Who says punk rock can’t hold a candle to literature? Though it may lean more towards giving authors a hot foot rather than commiserating in eloquence, the genre is a shining example of those generational voices seen in, say, the literary Brat Pack of the ’80s.
“The funny thing is, those aren’t even the authors I like,” Andrew Savage, the frontman of Parquet Courts tells the Appeal.
The Brooklyn-based band got their start after Savage reconvened with fellow Texas transplant and guitarist Austin Brown to make music in New York. The two met in college and connected at a record listening club quaintly titled “The Knights of the Round Turntable.” Savage brought on his brother Max on drums and bassist Sean Yeaton, whom he’d previously met at a house show.
Those serendipitous and close relationships make for surprisingly confessional lyrics on the band’s latest LP, the critically acclaimed Light Up Gold.
In quite a few of the songs, San Francisco makes an appearance. “I had a girlfriend who moved there a few years back that I still love. The city definitely influences me,” Savage says.
Circling back to books, Savage is a fan of blurred boundaries; the ambiguous areas of literature in which poetry and prose not only cross but intertwine.
“I read a lot of fiction,” Savage says, “I’ve been traveling with this short story book by Don Barthelme that I’m finally getting around to reading. He straddles that line between poetry and prose.”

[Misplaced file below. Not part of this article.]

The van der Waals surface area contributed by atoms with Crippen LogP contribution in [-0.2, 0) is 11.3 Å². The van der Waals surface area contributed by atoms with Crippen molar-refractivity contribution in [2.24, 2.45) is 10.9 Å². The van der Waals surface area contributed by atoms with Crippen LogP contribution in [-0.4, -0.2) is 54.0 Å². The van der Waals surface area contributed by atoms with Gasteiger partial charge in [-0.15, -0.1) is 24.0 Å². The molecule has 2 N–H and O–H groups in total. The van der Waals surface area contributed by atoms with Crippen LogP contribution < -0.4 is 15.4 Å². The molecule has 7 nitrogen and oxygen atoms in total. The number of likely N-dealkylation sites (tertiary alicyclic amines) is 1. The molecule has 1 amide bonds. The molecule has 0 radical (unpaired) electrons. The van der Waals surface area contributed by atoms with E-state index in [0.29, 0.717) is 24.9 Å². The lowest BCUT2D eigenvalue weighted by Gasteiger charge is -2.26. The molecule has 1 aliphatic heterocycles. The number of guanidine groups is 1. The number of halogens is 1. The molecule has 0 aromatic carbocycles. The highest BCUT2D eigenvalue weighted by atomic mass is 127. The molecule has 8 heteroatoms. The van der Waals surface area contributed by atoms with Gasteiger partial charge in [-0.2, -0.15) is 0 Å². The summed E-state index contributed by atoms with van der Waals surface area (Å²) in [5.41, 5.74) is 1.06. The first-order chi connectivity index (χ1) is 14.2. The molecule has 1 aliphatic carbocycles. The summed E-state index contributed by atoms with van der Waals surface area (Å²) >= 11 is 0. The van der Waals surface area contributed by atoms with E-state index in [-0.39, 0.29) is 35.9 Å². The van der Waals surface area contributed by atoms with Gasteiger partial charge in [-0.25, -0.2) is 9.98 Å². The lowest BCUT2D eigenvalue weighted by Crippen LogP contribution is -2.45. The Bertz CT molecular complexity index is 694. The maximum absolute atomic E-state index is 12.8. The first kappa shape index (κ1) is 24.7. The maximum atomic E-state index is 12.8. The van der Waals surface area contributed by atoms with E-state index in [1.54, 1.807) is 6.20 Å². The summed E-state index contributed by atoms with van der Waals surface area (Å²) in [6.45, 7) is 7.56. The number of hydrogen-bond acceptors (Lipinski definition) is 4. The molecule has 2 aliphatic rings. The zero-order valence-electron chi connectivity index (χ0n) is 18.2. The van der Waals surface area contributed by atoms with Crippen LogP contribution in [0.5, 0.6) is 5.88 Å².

The playful postmodernist informs many of Parquet Courts’ wry sardonics, from the quintessential “Stoned and Starving” to early track “Other Desert Cities,” its slow-burn first half amplified by the matter-of-fact warble of Savage’s vocals until the churning of guitars sets in. Savage rattles off a host of similar pomo influences, from Pynchon to Wallace.
“That biography that D.T Max did [Every Love Story Is a Ghost Story] was beautiful. It just makes him so human,” Savage says.
Though often pegged as a slacker band, the multifaceted quartet are clearly more than meets the eye. A typical Parquet Courts show can range from an audience of moshers to laid back punkers nodding along, their eyes permanently glued to the stage. Parquet Courts’ show tonight at the Rickshaw Stop promises to be just as engaging.
The band’s been hard at work touring the US and is set to hit Europe later this summer. Already they’ve recorded 28 new songs for a planned EP and subsequent LP.
“The EP is slated for October as more of a standard 12” 45 and we’ve got a proper LP expected next February,” Savage says.
“it’s a nice mixture of Light Up Gold and American Specialties. We certainly won’t alienate any of our fans.”